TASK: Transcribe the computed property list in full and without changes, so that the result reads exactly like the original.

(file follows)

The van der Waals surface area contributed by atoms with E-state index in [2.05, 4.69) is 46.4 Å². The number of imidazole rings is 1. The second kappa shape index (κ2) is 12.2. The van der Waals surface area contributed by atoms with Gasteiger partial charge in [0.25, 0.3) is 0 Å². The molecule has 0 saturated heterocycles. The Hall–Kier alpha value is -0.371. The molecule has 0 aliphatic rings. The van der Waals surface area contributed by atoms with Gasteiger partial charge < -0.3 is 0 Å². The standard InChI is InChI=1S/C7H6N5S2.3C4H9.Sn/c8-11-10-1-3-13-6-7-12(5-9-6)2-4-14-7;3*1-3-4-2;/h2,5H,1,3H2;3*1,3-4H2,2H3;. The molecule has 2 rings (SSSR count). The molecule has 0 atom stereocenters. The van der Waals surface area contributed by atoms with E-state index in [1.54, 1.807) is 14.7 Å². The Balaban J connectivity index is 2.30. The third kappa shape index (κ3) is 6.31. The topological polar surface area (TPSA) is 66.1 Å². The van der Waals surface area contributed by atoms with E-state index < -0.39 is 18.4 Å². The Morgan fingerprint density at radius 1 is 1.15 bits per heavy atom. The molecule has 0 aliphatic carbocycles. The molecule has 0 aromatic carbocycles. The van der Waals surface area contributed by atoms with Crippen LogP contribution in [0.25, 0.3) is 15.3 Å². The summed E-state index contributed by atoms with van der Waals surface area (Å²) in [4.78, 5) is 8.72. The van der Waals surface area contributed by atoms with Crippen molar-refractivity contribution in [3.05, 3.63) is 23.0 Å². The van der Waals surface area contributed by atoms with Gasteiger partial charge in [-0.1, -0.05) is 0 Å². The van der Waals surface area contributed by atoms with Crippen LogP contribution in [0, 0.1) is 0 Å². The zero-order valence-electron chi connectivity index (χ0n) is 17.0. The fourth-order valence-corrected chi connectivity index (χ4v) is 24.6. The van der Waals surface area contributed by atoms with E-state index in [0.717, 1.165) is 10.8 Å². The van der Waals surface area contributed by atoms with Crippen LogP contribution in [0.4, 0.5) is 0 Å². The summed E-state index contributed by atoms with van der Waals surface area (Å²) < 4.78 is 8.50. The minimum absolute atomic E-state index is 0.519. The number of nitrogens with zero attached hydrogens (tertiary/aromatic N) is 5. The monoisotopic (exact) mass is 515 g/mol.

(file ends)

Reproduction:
The van der Waals surface area contributed by atoms with E-state index in [2.05, 4.69) is 46.4 Å². The number of imidazole rings is 1. The second kappa shape index (κ2) is 12.2. The van der Waals surface area contributed by atoms with Gasteiger partial charge in [0.25, 0.3) is 0 Å². The molecule has 0 saturated heterocycles. The Hall–Kier alpha value is -0.371. The molecule has 0 aliphatic rings. The van der Waals surface area contributed by atoms with Gasteiger partial charge < -0.3 is 0 Å². The standard InChI is InChI=1S/C7H6N5S2.3C4H9.Sn/c8-11-10-1-3-13-6-7-12(5-9-6)2-4-14-7;3*1-3-4-2;/h2,5H,1,3H2;3*1,3-4H2,2H3;. The molecule has 2 rings (SSSR count). The molecule has 0 atom stereocenters. The van der Waals surface area contributed by atoms with E-state index in [1.54, 1.807) is 14.7 Å². The Balaban J connectivity index is 2.30. The third kappa shape index (κ3) is 6.31. The topological polar surface area (TPSA) is 66.1 Å². The van der Waals surface area contributed by atoms with E-state index < -0.39 is 18.4 Å². The Morgan fingerprint density at radius 1 is 1.15 bits per heavy atom. The molecule has 0 aliphatic carbocycles. The molecule has 0 aromatic carbocycles. The van der Waals surface area contributed by atoms with Crippen LogP contribution in [0.25, 0.3) is 15.3 Å². The summed E-state index contributed by atoms with van der Waals surface area (Å²) in [4.78, 5) is 8.72. The van der Waals surface area contributed by atoms with Crippen molar-refractivity contribution in [3.05, 3.63) is 23.0 Å². The van der Waals surface area contributed by atoms with Gasteiger partial charge in [-0.1, -0.05) is 0 Å². The van der Waals surface area contributed by atoms with Crippen LogP contribution in [0, 0.1) is 0 Å². The zero-order valence-electron chi connectivity index (χ0n) is 17.0. The fourth-order valence-corrected chi connectivity index (χ4v) is 24.6. The van der Waals surface area contributed by atoms with E-state index in [0.717, 1.165) is 10.8 Å². The van der Waals surface area contributed by atoms with Crippen LogP contribution in [0.4, 0.5) is 0 Å². The summed E-state index contributed by atoms with van der Waals surface area (Å²) < 4.78 is 8.50. The minimum absolute atomic E-state index is 0.519. The number of nitrogens with zero attached hydrogens (tertiary/aromatic N) is 5. The monoisotopic (exact) mass is 515 g/mol.